|Elevation||4,555 ft (1,388 m) NAVD 88|
|Prominence||993 ft (303 m) |
|Location||Pinal County, Arizona, U.S.|
|Parent range||Superstition Mountains|
|Topo map||USGS Weavers Needle|
Weavers Needle is a 1,000-foot-high (300 m) column of rock that forms a distinctive peak visible for many miles around. Located in the Superstition Mountains east of Phoenix, Arizona, Weavers Needle was created when a thick layer of tuff (fused volcanic ash) was heavily eroded, creating the spire as an erosional remnant with a summit elevation of 4,555 feet (1,388 m). It is set in a desert landscape of cactus and mesquite bush, with large Saguaro cacti particularly prominent. The peak was named after mountain man Pauline Weaver.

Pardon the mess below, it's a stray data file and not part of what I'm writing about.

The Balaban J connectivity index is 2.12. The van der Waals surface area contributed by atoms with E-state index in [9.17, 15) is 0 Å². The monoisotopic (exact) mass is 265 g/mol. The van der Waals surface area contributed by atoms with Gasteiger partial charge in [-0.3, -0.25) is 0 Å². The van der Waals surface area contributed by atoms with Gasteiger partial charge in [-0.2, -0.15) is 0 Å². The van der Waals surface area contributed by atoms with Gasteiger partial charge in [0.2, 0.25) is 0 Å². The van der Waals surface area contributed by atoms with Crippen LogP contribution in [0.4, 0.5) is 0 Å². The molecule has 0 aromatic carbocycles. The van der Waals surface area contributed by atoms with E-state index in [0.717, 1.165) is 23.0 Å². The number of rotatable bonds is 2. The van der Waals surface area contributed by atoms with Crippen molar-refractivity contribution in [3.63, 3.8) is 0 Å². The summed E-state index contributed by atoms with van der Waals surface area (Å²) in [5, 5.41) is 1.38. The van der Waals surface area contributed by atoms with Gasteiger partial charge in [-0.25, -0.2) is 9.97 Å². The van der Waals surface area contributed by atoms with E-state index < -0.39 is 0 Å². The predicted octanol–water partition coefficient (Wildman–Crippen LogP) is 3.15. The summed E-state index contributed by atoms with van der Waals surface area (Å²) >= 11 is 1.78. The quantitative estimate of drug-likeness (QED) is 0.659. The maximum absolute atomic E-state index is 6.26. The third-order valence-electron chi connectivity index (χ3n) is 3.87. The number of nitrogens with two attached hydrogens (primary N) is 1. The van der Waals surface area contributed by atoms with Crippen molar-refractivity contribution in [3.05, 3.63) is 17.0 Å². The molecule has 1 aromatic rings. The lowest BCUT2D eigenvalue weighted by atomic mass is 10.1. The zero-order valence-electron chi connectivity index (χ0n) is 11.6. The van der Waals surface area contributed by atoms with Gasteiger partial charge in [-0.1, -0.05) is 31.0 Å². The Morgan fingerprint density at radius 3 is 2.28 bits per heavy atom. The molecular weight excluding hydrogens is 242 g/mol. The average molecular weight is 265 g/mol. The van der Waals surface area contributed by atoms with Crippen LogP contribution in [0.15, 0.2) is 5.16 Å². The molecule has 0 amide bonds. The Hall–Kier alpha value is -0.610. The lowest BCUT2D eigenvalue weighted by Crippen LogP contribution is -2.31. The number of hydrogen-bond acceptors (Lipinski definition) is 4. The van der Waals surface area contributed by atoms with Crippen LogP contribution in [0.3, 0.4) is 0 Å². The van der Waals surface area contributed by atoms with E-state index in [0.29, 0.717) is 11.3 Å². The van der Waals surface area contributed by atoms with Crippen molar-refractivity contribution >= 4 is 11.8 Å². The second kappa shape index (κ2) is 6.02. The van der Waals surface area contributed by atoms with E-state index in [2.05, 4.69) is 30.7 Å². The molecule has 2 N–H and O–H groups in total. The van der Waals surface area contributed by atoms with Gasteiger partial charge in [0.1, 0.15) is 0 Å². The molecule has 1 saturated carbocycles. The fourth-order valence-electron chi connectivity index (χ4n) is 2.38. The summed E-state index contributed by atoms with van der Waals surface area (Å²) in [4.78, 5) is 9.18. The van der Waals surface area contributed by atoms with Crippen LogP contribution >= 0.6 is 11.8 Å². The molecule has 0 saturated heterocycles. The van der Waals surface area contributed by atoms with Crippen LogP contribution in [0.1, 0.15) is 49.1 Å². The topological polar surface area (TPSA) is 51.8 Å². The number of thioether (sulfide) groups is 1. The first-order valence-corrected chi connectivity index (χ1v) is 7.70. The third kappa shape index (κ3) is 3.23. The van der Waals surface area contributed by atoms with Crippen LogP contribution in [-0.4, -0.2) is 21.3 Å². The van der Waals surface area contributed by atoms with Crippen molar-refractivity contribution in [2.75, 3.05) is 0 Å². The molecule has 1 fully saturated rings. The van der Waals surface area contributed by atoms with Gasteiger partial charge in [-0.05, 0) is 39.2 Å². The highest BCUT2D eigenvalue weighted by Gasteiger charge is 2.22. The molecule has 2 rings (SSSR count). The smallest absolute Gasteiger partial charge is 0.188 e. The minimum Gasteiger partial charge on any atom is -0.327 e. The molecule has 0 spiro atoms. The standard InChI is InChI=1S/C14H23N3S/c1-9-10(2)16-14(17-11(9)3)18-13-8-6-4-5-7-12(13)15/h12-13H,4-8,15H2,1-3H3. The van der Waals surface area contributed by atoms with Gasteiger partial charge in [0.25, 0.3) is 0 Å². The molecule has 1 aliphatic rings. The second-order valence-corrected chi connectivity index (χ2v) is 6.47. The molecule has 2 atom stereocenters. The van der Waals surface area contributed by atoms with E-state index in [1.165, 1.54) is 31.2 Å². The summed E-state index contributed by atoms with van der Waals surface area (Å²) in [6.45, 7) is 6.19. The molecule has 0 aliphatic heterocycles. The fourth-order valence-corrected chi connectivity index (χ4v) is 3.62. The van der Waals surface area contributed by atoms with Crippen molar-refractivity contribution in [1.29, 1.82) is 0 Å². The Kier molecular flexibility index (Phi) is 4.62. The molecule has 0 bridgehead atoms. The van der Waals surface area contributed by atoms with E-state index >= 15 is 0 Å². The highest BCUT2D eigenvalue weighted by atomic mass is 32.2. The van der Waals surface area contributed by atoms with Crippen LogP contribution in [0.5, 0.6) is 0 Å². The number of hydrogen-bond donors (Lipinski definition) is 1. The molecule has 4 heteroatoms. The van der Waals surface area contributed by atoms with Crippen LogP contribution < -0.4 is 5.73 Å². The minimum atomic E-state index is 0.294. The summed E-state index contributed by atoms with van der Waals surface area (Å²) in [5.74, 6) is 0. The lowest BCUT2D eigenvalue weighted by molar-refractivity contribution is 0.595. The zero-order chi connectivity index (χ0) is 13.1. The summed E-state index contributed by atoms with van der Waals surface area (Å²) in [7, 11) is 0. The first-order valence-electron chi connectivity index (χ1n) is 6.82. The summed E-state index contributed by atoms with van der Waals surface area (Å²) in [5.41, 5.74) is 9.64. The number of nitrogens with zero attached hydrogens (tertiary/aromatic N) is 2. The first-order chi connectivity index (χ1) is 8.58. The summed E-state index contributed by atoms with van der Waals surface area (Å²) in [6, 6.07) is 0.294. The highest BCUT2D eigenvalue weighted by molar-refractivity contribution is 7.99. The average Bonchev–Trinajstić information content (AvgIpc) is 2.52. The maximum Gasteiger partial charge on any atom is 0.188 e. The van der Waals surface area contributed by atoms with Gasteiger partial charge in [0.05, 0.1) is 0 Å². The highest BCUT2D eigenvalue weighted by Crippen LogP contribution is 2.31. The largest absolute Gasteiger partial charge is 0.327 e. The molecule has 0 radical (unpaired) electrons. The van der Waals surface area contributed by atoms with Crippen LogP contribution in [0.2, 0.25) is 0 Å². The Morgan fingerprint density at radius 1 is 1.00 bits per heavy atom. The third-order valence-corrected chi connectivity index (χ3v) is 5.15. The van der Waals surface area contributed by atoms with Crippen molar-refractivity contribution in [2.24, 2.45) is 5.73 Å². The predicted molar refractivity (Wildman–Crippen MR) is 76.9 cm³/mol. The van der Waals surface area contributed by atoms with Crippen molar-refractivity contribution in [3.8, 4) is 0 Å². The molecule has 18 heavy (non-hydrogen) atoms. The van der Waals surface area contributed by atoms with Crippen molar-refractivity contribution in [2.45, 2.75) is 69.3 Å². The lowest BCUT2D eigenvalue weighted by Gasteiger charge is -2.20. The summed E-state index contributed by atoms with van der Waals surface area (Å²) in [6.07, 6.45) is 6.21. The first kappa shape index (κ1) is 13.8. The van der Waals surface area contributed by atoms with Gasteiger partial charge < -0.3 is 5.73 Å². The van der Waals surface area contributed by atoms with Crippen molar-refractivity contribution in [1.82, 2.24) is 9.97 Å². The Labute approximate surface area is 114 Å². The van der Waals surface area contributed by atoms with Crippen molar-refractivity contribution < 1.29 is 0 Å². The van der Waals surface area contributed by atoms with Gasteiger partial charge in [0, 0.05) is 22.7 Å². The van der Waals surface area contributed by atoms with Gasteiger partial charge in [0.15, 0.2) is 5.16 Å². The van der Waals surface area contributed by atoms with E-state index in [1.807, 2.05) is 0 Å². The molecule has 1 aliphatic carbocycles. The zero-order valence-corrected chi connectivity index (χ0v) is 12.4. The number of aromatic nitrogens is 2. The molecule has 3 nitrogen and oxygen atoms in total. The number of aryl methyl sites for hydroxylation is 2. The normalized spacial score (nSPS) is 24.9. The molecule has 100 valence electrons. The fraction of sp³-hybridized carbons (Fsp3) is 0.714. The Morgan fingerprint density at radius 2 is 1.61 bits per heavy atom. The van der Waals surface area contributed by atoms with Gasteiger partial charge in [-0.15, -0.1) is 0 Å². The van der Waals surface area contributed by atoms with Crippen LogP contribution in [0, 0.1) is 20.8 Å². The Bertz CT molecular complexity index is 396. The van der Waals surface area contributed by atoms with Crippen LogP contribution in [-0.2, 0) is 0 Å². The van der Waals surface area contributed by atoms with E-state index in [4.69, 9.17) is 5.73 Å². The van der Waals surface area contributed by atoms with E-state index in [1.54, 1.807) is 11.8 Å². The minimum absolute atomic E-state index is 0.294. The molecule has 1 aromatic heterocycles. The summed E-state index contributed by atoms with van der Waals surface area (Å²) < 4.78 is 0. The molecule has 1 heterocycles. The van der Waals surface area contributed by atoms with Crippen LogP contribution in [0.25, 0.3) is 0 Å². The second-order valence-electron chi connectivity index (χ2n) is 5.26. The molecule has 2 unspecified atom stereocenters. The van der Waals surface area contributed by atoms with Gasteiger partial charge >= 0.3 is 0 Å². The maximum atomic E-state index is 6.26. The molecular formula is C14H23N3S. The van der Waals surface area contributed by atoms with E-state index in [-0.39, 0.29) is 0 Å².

Weavers Needle has played a significant role in the stories of the Lost Dutchman's Gold Mine. The Needle's shadow reportedly indicates the location of a rich vein of gold, and many treasure hunters have searched for it. The hunt for gold around Weavers Needle has been pursued by hundreds (possibly thousands) of people. Weavers Needle has a large split in the side that makes it look like it has two tops, not one. This can only be viewed from the side.
Weaver's Needle can be climbed as a four-pitch route. Each of the pitches is rated a 5.0 or less, with the second pitch being more of a class 4 scramble. The route is trad, and opportunities for protection with traditional gear are ample. No permit is required to hike to Weaver's Needle, or to climb, or to camp at the top. Highly experienced climbers will often free-solo, and rappel from the fixed anchors at the top. Despite the relatively low rating of the climb, this is not recommended for beginner or intermediate climbers. 
- Weavers Needle. GemLand.
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